The attack of artificial intelligence

“Hi, I’m Nobby. How can I help you?” “So, how do we get to the restaurant? I want to have breakfast” “The elevators to the rooms are in 100 meters on the right-hand side. We’re currently offering two days for the price of three. Just € 139 if you decide right now …”

Artificial intelligence is on the advance

Artificial intelligence! Ten years ago, let’s say, it still sounded like something from Frankenstein. Today, up and down the country we are dreaming of the infinite expanses that AI will open up for us. To me, this cocktail tastes like a shot of limitlessness and a hefty dose of “Anything is possible”. We’re seeing the first critical voices, who want to see regulations for the use of AI and clearer monitoring.

Still more style than substance

The reality looks a bit different. In two ways – firstly because not everything that’s marketed under the AI label is actually AI. Frequently, what is promoted as AI is more of a structured interview that is conventionally programmed. Many operators of talking robots, for example, admit this. An update involves additional lines of program. But there is rarely any genuine self-learning, analysis and reaction.

Secondly, what AI can do today is a long way from what we expect of it. Nobby is not the only example. Have you ever shopped on Amazon? I once ordered a red dress from them. No sooner had I unpacked, tried on, and paid for the dress, thanks to the online advertising networks I was bombarded with recommendations for red dresses. What happened with me is no exception. Trainers, shoelaces, dishwashers – “artificial intelligence” seems to view us as repeat offenders of the worst kind. Compared to this, the economic picture of homo oeconomicus is innocuous – we are apparently homo repetitens, hamsters with no horizon beyond the hamster wheel. We are red dress fetishists, dishwasher collectors, trainer hoarders – people preparing for a zombie apocalypse in which only shoelaces will survive as the ultimate form of currency – good for the person who stocks up.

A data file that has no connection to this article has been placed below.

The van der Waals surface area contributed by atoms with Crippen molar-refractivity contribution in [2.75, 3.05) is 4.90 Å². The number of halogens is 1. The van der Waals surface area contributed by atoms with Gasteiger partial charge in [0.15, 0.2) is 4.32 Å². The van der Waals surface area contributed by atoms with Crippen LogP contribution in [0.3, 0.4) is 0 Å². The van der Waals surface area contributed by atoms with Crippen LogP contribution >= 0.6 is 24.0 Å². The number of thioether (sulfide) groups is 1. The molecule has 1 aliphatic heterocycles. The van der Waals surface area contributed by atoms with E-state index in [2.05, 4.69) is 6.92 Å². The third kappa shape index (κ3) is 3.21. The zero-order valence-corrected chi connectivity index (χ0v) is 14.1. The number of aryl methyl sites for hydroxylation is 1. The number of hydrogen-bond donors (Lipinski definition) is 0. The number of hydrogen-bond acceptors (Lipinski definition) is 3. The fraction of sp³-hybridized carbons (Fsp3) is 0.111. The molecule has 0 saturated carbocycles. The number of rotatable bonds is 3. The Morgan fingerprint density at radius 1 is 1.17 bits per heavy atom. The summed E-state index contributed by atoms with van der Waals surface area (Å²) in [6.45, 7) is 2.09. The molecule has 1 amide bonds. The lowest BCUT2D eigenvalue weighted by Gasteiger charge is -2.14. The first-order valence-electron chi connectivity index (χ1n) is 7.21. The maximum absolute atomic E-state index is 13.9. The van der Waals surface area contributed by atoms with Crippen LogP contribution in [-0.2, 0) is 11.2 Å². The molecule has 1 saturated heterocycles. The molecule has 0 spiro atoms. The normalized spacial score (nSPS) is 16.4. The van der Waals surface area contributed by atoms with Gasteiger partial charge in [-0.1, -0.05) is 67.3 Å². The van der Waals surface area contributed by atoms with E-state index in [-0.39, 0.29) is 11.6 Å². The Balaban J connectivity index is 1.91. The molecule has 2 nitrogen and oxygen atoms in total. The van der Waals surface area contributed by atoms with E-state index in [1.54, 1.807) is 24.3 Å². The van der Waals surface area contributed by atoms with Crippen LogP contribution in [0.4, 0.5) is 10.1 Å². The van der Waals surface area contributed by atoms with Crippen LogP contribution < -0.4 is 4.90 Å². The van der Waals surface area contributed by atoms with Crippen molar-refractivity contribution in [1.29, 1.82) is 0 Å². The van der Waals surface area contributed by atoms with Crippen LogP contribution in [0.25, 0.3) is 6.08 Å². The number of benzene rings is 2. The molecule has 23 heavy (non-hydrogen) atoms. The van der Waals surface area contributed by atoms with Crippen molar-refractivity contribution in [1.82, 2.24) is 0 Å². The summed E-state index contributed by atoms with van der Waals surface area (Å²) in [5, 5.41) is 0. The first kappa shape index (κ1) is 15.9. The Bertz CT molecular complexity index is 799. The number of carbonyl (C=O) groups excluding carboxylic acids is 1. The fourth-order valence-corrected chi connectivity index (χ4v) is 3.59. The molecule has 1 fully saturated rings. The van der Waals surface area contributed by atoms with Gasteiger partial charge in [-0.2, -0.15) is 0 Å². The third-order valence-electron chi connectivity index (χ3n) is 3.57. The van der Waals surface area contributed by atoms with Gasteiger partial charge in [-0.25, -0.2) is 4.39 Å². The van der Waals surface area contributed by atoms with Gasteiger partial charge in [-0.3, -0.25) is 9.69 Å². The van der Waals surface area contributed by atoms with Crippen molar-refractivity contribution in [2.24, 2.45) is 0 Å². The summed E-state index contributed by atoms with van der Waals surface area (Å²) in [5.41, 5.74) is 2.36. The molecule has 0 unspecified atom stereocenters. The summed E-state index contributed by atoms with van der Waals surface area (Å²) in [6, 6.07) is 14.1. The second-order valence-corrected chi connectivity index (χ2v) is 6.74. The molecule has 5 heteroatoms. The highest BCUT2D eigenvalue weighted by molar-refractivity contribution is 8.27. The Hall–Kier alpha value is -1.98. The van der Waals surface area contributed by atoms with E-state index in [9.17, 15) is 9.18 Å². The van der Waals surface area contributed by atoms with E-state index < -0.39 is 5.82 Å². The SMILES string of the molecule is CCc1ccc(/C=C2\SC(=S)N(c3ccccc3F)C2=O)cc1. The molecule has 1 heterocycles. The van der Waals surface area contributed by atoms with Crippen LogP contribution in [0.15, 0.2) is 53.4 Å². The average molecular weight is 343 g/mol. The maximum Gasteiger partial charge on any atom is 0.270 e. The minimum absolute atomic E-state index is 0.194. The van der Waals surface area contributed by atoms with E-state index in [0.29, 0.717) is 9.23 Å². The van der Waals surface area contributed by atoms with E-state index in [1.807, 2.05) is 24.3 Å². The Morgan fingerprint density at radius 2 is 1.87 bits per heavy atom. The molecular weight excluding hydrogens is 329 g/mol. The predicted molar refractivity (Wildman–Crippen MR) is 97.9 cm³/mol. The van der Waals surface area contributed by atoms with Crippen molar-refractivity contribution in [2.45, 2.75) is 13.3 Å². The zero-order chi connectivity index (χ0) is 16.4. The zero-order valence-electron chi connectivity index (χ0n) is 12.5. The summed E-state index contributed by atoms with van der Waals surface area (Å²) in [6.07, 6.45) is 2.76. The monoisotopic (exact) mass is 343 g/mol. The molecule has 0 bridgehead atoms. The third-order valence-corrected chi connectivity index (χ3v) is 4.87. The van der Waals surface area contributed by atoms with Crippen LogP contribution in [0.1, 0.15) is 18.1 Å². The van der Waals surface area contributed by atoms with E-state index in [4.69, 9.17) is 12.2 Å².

How hard can it be to understand that someone who buys a particular kind of item has already got what they want? If anything, offer me a pair of red shoes to go with it. Or underwear. Or a hat. Or at least a green dress – that would make the label “intelligent” more appropriate.

On the way to AI collaboration?

In the retail sector at least, AI is developing into the public face of companies. In the past we had some magic moments, when the hotline operator quickly sent us a spare part or resolved a problem in seconds by remote servicing. But equally, in the past we’ve been wound up about less helpful or downright incompetent service staff. Today we can laugh at clumsy AI – which they tell us is taking away jobs and raising service to an unprecedented level. But there will come a time when it will annoy us to be treated as manic cash cows who need a second, third and fourth children’s swing for the garden. We will start to value real stores in actual shopping areas again. And we’ll want to buy from real people who understand us. I find it hard to believe that this is the purpose of AI.

Of course, it’s not really fair to make jokes about the whole range of AI. It has admittedly already overcome numerous obstacles – image recognition, voice recognition, voice output for example – and these all work brilliantly. And I’m sure that in the coming years we will get new impetus from AI in the field of collaboration. I only hope that we’ll be dealing with something with a more sophisticated nature. Otherwise the dream of making our lives easier will soon turn into a nightmare. And health insurers will have to finance a whole new disease – depressive AI mobbing.

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